Mayor of London says 2020 “Olymposceptics” will be proved wrong

Written by BCCJ
October 16, 2015

Written by BCCJ
October 16, 2015

BCCJ members and guests heard from Boris Johnson, Mayor of London, at an afternoon reception “Olympic Lessons Learned”, yesterday.

Mr Johnson, who is visiting the Japan this week, spoke about London’s experience of hosting the Olympic and Paralympic Games in 2012.

In good humour, he addressed his enthusiastic tackling of a Japanese school boy during a game of Street Rugby in Tokyo’s Nihombashi area just hours earlier, which has since attracted international media attention.  “We have just played a game of street rugby with a bunch of kids and I accidentally flattened a 10-year-old, on TV unfortunately. But, he bounced back, he put it behind him, the smile returned rapidly to his face. That is my theme tonight – the possibility that confidence can suddenly and unexpectedly return.”

Mr Johnson went on to describe how in the lead-up to the 2012 Games, “Olymposceptics” had enjoyed creating a mood of gloom around the global sporting event. This lifted, he said, once the Games began. “For about a month Britain was crop-dusted with serotonin and the Games themselves were utterly spectacular.”

So far, the Tokyo 2020 Games have been dogged by controversy, particularly regarding the cost of the host city’s new national stadium, which has recently been sent back to the drawing board. Allegations of plagarism surrounding the event’s logo design have helped to sour public opinion towards the Games. Mr Johnson said he was he was confident that any scepticism around the games would eventually be dispelled.

London 2012 did not pass without a hitch, he confided. American athletes were driven to South End instead of the Olympic Village, a bridge on the M4, a key transport link, was condemned and “thousands of security guards failed to turn up for work.” But in the end the 2012 Games were hailed as a great international success and, he said, had left London with a “strong physical legacy.”

The Mayor also explained, stimulating a round of applause, how tourism had received a massive boost from London’s role as host city. “All this has meant that, for the second year running, London is the most visited international destination on Earth, with 18.8 million people visiting last year.”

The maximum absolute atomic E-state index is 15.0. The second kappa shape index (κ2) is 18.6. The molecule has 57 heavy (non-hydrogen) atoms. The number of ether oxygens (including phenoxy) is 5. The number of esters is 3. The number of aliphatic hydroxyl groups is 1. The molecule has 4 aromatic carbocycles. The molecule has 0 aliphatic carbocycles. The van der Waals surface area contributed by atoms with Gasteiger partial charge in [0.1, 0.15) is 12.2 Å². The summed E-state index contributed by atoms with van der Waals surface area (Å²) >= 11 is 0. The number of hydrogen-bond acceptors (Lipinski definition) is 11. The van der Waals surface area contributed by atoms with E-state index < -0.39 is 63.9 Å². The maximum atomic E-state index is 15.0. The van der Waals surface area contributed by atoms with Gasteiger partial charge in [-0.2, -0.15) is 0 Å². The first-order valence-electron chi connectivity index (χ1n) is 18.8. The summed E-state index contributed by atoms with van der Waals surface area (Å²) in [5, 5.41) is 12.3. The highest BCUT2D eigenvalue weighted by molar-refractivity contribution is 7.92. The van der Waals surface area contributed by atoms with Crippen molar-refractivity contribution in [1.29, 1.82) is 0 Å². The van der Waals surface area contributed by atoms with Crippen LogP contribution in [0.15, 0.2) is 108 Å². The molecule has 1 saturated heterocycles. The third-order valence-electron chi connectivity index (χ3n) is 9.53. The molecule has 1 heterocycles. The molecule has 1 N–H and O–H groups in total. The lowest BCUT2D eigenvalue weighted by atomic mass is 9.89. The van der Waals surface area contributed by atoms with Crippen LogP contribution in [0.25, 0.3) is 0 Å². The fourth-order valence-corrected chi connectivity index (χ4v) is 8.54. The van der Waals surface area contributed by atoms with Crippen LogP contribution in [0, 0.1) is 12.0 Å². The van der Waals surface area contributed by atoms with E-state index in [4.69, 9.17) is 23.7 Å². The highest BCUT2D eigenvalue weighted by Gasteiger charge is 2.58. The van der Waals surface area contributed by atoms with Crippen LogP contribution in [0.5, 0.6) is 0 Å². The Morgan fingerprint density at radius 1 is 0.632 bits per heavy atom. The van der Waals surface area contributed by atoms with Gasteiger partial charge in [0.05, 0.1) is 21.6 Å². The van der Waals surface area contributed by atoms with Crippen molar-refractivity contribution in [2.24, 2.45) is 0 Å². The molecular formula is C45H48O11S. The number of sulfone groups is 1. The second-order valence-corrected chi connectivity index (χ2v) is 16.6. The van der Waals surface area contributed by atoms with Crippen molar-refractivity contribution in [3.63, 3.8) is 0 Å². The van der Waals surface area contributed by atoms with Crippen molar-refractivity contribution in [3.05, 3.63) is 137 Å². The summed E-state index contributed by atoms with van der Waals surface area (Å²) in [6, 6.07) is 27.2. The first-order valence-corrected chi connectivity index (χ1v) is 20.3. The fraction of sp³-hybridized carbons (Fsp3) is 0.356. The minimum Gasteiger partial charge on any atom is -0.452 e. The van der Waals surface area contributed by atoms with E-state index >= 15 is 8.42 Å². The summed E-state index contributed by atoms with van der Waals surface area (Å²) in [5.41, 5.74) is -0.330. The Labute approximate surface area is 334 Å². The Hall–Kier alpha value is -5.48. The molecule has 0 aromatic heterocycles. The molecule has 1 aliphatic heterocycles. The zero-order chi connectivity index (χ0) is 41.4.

He painted a picture of the transformation of London’s East End and highlighted some post-Games investment still to come related to the Smithsonsian and Victoria and Albert museums. “There’s been investment on colossal levels and it’s intensified with the sprouting up of cranes around the city.”

He went on, “Much of this investment is from Japan and it’s a sign of the importance of the UK-Japan relationship. People could be mistakenly led to believe that our focus has shifted to elsewhere in Asia. But a measure of the closeness between London and Tokyo is that the electronic security for London tube trains is run by a Japanese company – Fujitsu. Also, there are more cars made at one Japanese factory in Sunderland than in the whole of Italy.” The Mayor also noted how the former BBC offices in White City are set to be redeveloped by BCCJ member company Mitsui Fudosan.

Looking back on this trip to Japan, he described his visit to British stores in Osaka and Tokyo which were proving popular with customers, and paid to tribute to the “symmetry, fusion and the way ideas cross-fertilize between the UK and Japan.”

Returning to the topic at hand, the Mayor said he was confident Tokyo would deliver a memorable Games. “I hope our expertise in London will be useful to you. It will be a triumphant Games; just as the sceptics were wrong in London they will be again. The world will come to Japan in ways not seen before.”

The Olympics and Paralympics in the 21st century support not only sports exchange, but also diplomatic and economic relations.

In closing, Johnson referenced the post-Olympic baby boom that London had experienced in 2013, with a nod to Japan’s ageing population. “We had 136,000 live births in London! May the fourth arrow of Abenomics be Cupid’s arrow,” he said, wryly.

After his speech, Mr Johnson participated in a traditional ‘sake biraki’ (sake barrel breaking ceremony) before spending time greeting BCCJ members, invited Japanese guests, and students from the British School in Tokyo.


The event was co-hosted with the ACCJ.

Thanks to BCCJ Corporate Plus member EY, without whom the sake biraki could not have been possible.


More photos from this event can be found on the BCCJ Flickr Page HERE